If I had to choose a favourite cake, it would be a toss up between a really good carrot cake (no raisins, plenty of orange, covered in a cream cheese frosting) or a lemon drizzle. Soft and almost soggy with lemon and a good crystallised top. The lemon drizzle cake is also one of my favourite to bake – it’s super quick and easy, smells amazing in the oven and doesn’t need fancy decorating or piping.
I like my lemon drizzle cakes to be super citrussy and zingy – something sharp that will make you suck your cheeks in on first bite, but still sweet from the glaze. I also don’t stop at just adding lemons. The photographed version switched out one of the lemons for a lime, and I’ve also added oranges to the mix before. Anything citrus goes in my opinion! I’ve also added a spot of gin to the drizzle mix before which may or may not have gone down rather well…
The point is, once you’ve got the basic sponge mixture down (the unzested mix could also be used for some delicious cupcakes, just add a spot of vanilla essence and cover in buttercream) you add the zest of 2 citrus fruits. Once baked, poke with a skewer and pour over a mix of sugar and the juice of those two fruits.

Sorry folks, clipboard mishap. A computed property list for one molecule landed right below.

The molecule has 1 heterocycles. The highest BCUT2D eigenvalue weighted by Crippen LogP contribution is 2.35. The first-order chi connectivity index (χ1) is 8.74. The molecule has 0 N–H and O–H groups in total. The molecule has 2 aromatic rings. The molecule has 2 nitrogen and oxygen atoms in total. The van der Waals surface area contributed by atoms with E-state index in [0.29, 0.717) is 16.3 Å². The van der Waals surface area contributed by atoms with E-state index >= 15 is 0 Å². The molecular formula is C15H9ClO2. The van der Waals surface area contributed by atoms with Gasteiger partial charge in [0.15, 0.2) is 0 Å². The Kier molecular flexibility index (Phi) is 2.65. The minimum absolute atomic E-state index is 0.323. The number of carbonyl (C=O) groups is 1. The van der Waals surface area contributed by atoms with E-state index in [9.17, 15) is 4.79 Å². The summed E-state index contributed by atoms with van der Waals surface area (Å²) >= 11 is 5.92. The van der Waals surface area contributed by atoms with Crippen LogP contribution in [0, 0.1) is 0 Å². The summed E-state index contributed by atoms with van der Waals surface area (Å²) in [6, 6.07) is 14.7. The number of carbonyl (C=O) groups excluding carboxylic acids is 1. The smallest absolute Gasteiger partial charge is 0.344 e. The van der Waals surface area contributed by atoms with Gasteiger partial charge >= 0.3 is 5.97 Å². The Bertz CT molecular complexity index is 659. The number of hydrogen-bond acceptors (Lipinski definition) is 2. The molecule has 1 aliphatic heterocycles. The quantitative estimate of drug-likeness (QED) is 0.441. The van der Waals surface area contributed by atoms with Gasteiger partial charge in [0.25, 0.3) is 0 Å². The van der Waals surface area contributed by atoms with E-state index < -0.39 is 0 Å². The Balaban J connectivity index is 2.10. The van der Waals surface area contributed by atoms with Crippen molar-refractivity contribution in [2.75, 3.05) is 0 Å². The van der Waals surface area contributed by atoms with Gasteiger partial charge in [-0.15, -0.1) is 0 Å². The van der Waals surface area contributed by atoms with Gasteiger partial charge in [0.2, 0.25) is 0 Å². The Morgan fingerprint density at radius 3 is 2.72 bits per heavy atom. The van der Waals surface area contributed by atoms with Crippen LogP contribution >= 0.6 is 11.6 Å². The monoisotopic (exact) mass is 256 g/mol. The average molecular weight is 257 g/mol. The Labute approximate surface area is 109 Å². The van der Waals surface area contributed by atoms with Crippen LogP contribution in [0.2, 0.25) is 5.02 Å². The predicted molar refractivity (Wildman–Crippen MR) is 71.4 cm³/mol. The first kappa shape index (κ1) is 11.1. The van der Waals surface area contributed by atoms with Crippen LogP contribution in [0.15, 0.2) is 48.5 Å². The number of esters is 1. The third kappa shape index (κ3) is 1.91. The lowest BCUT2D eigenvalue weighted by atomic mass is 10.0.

Using a loaf tin makes it perfect for sharing in the office too, thin slices cut in half means I’d get a good 20 servings out of this recipe which is enough to keep my team happy!
- 225g unsalted butter, softened
- 225g caster sugar
- 4 large eggs
- 225g self-raising flour
- finely grated zest 2 lemons (or 1 lemon + one other citrus fruit)
- for the drizzle topping – juice 2 lemons (or 1 lemon + one other citrus fruit and 125g caster sugar
Beat together the butter and sugar until pale and creamy (top tip – beat the butter on it’s own first to make sure it is soft enough), then gradually beat in the eggs. Sift in 225g self-raising flour, then add the lemon zest and mix until well combined. Pour the mixture into a greased and lined 900g loaf time, and level the top. Bake for 50-55 mins at 180C until a skewer comes out clean.
While the cake is cooling in its tin, mix together the ingredients for the drizzle. Prick the warm cake all over with a skewer (go most of the way through the cake but try to avoid going through to the tin entirely) then pour over the drizzle – the juice will sink in and the sugar will form a lovely, crisp topping. Make sure all of the cake is covered. Leave in the tin until completely cool, then remove and serve.
What is your go-to cake choice?